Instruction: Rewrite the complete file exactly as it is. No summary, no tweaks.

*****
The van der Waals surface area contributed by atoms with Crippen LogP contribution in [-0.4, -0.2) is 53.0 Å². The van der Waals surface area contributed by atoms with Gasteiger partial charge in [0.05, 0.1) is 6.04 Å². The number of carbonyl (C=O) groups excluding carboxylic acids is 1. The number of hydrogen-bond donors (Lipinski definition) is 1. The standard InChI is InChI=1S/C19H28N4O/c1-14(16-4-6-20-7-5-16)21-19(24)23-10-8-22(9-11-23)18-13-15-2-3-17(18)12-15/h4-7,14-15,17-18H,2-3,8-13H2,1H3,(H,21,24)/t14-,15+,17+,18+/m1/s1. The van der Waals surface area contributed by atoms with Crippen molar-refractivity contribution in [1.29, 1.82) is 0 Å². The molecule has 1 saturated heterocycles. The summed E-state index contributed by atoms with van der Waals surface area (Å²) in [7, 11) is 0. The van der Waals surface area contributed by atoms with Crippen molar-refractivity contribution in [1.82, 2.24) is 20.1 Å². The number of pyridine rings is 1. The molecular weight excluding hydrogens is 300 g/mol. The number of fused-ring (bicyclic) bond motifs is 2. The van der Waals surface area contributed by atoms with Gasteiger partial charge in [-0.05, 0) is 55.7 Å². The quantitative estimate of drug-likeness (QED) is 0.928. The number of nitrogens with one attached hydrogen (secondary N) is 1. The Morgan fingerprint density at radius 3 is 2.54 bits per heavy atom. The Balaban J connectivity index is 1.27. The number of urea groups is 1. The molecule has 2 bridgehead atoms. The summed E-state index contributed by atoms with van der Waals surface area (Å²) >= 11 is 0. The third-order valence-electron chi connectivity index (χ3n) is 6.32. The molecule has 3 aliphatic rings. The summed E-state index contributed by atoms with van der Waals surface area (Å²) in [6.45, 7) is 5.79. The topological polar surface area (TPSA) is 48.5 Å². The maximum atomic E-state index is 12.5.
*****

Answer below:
The van der Waals surface area contributed by atoms with Crippen LogP contribution in [-0.4, -0.2) is 53.0 Å². The van der Waals surface area contributed by atoms with Gasteiger partial charge in [0.05, 0.1) is 6.04 Å². The number of carbonyl (C=O) groups excluding carboxylic acids is 1. The number of hydrogen-bond donors (Lipinski definition) is 1. The standard InChI is InChI=1S/C19H28N4O/c1-14(16-4-6-20-7-5-16)21-19(24)23-10-8-22(9-11-23)18-13-15-2-3-17(18)12-15/h4-7,14-15,17-18H,2-3,8-13H2,1H3,(H,21,24)/t14-,15+,17+,18+/m1/s1. The van der Waals surface area contributed by atoms with Crippen molar-refractivity contribution in [1.29, 1.82) is 0 Å². The molecule has 1 saturated heterocycles. The summed E-state index contributed by atoms with van der Waals surface area (Å²) in [7, 11) is 0. The van der Waals surface area contributed by atoms with Crippen molar-refractivity contribution in [1.82, 2.24) is 20.1 Å². The number of pyridine rings is 1. The molecular weight excluding hydrogens is 300 g/mol. The number of fused-ring (bicyclic) bond motifs is 2. The van der Waals surface area contributed by atoms with Gasteiger partial charge in [-0.05, 0) is 55.7 Å². The quantitative estimate of drug-likeness (QED) is 0.928. The number of nitrogens with one attached hydrogen (secondary N) is 1. The Morgan fingerprint density at radius 3 is 2.54 bits per heavy atom. The Balaban J connectivity index is 1.27. The number of urea groups is 1. The molecule has 2 bridgehead atoms. The summed E-state index contributed by atoms with van der Waals surface area (Å²) >= 11 is 0. The third-order valence-electron chi connectivity index (χ3n) is 6.32. The molecule has 3 aliphatic rings. The summed E-state index contributed by atoms with van der Waals surface area (Å²) in [6.45, 7) is 5.79. The topological polar surface area (TPSA) is 48.5 Å². The maximum atomic E-state index is 12.5.